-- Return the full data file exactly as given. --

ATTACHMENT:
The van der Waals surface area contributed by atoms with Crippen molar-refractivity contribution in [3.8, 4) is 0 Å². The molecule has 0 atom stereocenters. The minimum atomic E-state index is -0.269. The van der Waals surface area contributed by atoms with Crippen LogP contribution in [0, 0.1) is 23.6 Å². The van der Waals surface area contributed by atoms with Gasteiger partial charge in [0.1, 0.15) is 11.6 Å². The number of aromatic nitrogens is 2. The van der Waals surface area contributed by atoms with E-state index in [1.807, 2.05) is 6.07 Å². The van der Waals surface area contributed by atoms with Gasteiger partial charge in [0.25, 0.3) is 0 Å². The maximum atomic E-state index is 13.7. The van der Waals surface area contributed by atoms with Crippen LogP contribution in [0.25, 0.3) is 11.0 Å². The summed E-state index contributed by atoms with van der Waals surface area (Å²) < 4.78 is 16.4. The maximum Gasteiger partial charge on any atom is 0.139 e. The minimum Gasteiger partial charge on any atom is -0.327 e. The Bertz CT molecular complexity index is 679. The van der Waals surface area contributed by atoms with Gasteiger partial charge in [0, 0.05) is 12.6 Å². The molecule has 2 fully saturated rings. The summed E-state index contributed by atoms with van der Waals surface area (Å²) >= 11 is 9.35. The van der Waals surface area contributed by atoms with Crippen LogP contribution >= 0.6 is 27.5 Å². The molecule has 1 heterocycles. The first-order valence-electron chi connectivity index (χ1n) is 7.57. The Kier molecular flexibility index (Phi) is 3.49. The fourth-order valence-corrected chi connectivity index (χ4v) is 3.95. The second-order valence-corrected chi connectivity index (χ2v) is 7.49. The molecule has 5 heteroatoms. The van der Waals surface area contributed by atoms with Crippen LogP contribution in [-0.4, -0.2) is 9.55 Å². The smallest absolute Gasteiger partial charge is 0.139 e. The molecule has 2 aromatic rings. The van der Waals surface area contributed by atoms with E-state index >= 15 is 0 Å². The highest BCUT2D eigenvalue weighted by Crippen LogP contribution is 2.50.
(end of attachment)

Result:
The van der Waals surface area contributed by atoms with Crippen molar-refractivity contribution in [3.8, 4) is 0 Å². The molecule has 0 atom stereocenters. The minimum atomic E-state index is -0.269. The van der Waals surface area contributed by atoms with Crippen LogP contribution in [0, 0.1) is 23.6 Å². The van der Waals surface area contributed by atoms with Gasteiger partial charge in [0.1, 0.15) is 11.6 Å². The number of aromatic nitrogens is 2. The van der Waals surface area contributed by atoms with E-state index in [1.807, 2.05) is 6.07 Å². The van der Waals surface area contributed by atoms with Gasteiger partial charge in [0.25, 0.3) is 0 Å². The maximum atomic E-state index is 13.7. The van der Waals surface area contributed by atoms with Crippen LogP contribution in [0.25, 0.3) is 11.0 Å². The summed E-state index contributed by atoms with van der Waals surface area (Å²) < 4.78 is 16.4. The maximum Gasteiger partial charge on any atom is 0.139 e. The minimum Gasteiger partial charge on any atom is -0.327 e. The Bertz CT molecular complexity index is 679. The van der Waals surface area contributed by atoms with Gasteiger partial charge in [0, 0.05) is 12.6 Å². The molecule has 2 fully saturated rings. The summed E-state index contributed by atoms with van der Waals surface area (Å²) >= 11 is 9.35. The van der Waals surface area contributed by atoms with Crippen LogP contribution >= 0.6 is 27.5 Å². The molecule has 1 heterocycles. The first-order valence-electron chi connectivity index (χ1n) is 7.57. The Kier molecular flexibility index (Phi) is 3.49. The fourth-order valence-corrected chi connectivity index (χ4v) is 3.95. The second-order valence-corrected chi connectivity index (χ2v) is 7.49. The molecule has 5 heteroatoms. The van der Waals surface area contributed by atoms with Crippen LogP contribution in [-0.4, -0.2) is 9.55 Å². The smallest absolute Gasteiger partial charge is 0.139 e. The molecule has 2 aromatic rings. The van der Waals surface area contributed by atoms with E-state index >= 15 is 0 Å². The highest BCUT2D eigenvalue weighted by Crippen LogP contribution is 2.50.